PL/SQL - Functions


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In this chapter, we will discuss the functions in PL/SQL. A function is same as a procedure except that it returns a value. Therefore, all the discussions of the previous chapter are true for functions too.

Creating a Function

A standalone function is created using the CREATE FUNCTION statement. The simplified syntax for the CREATE OR REPLACE PROCEDURE statement is as follows −

CREATE [OR REPLACE] FUNCTION function_name 
[(parameter_name [IN | OUT | IN OUT] type [, ...])] 
RETURN return_datatype 
{IS | AS} 
BEGIN 
   < function_body > 
END [function_name];

Where,

  • function-name specifies the name of the function.

  • [OR REPLACE] option allows the modification of an existing function.

  • The optional parameter list contains name, mode and types of the parameters. IN represents the value that will be passed from outside and OUT represents the parameter that will be used to return a value outside of the procedure.

  • The function must contain a return statement.

  • The RETURN clause specifies the data type you are going to return from the function.

  • function-body contains the executable part.

  • The AS keyword is used instead of the IS keyword for creating a standalone function.

Example

The following example illustrates how to create and call a standalone function. This function returns the total number of CUSTOMERS in the customers table.

We will use the CUSTOMERS table, which we had created in the PL/SQL Variables chapter −

Select * from customers; 
 
+----+----------+-----+-----------+----------+ 
| ID | NAME     | AGE | ADDRESS   | SALARY   | 
+----+----------+-----+-----------+----------+ 
|  1 | Ramesh   |  32 | Ahmedabad |  2000.00 | 
|  2 | Khilan   |  25 | Delhi     |  1500.00 | 
|  3 | kaushik  |  23 | Kota      |  2000.00 | 
|  4 | Chaitali |  25 | Mumbai    |  6500.00 | 
|  5 | Hardik   |  27 | Bhopal    |  8500.00 | 
|  6 | Komal    |  22 | MP        |  4500.00 | 
+----+----------+-----+-----------+----------+  
CREATE OR REPLACE FUNCTION totalCustomers 
RETURN number IS 
   total number(2) := 0; 
BEGIN 
   SELECT count(*) into total 
   FROM customers; 
    
   RETURN total; 
END; 
/ 

When the above code is executed using the SQL prompt, it will produce the following result −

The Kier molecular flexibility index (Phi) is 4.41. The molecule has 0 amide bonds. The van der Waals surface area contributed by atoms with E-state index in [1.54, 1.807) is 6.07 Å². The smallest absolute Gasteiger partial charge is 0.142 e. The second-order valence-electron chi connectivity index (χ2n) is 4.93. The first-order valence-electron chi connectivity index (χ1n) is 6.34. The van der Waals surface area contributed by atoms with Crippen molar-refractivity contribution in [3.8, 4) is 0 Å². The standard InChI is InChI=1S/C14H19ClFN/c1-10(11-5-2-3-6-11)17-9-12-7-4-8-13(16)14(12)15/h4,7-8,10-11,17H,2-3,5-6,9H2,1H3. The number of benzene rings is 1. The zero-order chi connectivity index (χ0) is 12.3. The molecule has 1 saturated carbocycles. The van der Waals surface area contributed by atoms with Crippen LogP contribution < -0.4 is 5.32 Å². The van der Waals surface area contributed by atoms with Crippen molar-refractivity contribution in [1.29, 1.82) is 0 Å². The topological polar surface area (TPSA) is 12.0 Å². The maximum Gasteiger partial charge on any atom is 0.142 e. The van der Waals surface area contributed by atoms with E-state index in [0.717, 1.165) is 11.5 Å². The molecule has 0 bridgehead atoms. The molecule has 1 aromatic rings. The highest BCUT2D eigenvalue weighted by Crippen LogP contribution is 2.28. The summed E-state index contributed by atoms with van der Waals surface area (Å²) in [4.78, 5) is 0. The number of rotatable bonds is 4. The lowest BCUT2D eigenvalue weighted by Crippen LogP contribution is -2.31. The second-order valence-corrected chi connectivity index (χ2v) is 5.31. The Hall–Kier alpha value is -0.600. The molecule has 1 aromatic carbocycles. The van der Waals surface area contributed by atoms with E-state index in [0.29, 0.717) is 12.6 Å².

Function created.

Calling a Function

While creating a function, you give a definition of what the function has to do. To use a function, you will have to call that function to perform the defined task. When a program calls a function, the program control is transferred to the called function.

A called function performs the defined task and when its return statement is executed or when the last end statement is reached, it returns the program control back to the main program.

To call a function, you simply need to pass the required parameters along with the function name and if the function returns a value, then you can store the returned value. Following program calls the function totalCustomers from an anonymous block −

DECLARE 
   c number(2); 
BEGIN 
   c := totalCustomers(); 
   dbms_output.put_line('Total no. of Customers: ' || c); 
END; 
/

When the above code is executed at the SQL prompt, it produces the following result −

Total no. of Customers: 6  

PL/SQL procedure successfully completed. 

Example

The following example demonstrates Declaring, Defining, and Invoking a Simple PL/SQL Function that computes and returns the maximum of two values.

DECLARE 
   a number; 
   b number; 
   c number; 
FUNCTION findMax(x IN number, y IN number)  
RETURN number 
IS 
    z number; 
BEGIN 
   IF x > y THEN 
      z:= x; 
   ELSE 
      Z:= y; 
   END IF;  
   RETURN z; 
END; 
BEGIN 
   a:= 23; 
   b:= 45;  
   c := findMax(a, b); 
   dbms_output.put_line(' Maximum of (23,45): ' || c); 
END; 
/ 

When the above code is executed at the SQL prompt, it produces the following result −

Maximum of (23,45): 45   

PL/SQL procedure successfully completed. 

PL/SQL Recursive Functions

We have seen that a program or subprogram may call another subprogram. When a subprogram calls itself, it is referred to as a recursive call and the process is known as recursion.

To illustrate the concept, let us calculate the factorial of a number. Factorial of a number n is defined as −

n! = n*(n-1)! 
   = n*(n-1)*(n-2)! 
      ... 
   = n*(n-1)*(n-2)*(n-3)... 1 

The following program calculates the factorial of a given number by calling itself recursively −

DECLARE 
   num number; 
   factorial number;  
   
FUNCTION fact(x number) 
RETURN number  
IS 
   f number; 
BEGIN 
   IF x=0 THEN 
      f := 1; 
   ELSE 
      f := x * fact(x-1); 
   END IF; 
RETURN f; 
END;  

BEGIN 
   num:= 6; 
   factorial := fact(num); 
   dbms_output.put_line(' Factorial '|| num || ' is ' || factorial); 
END; 
/

When the above code is executed at the SQL prompt, it produces the following result −

Factorial 6 is 720 
  
PL/SQL procedure successfully completed.


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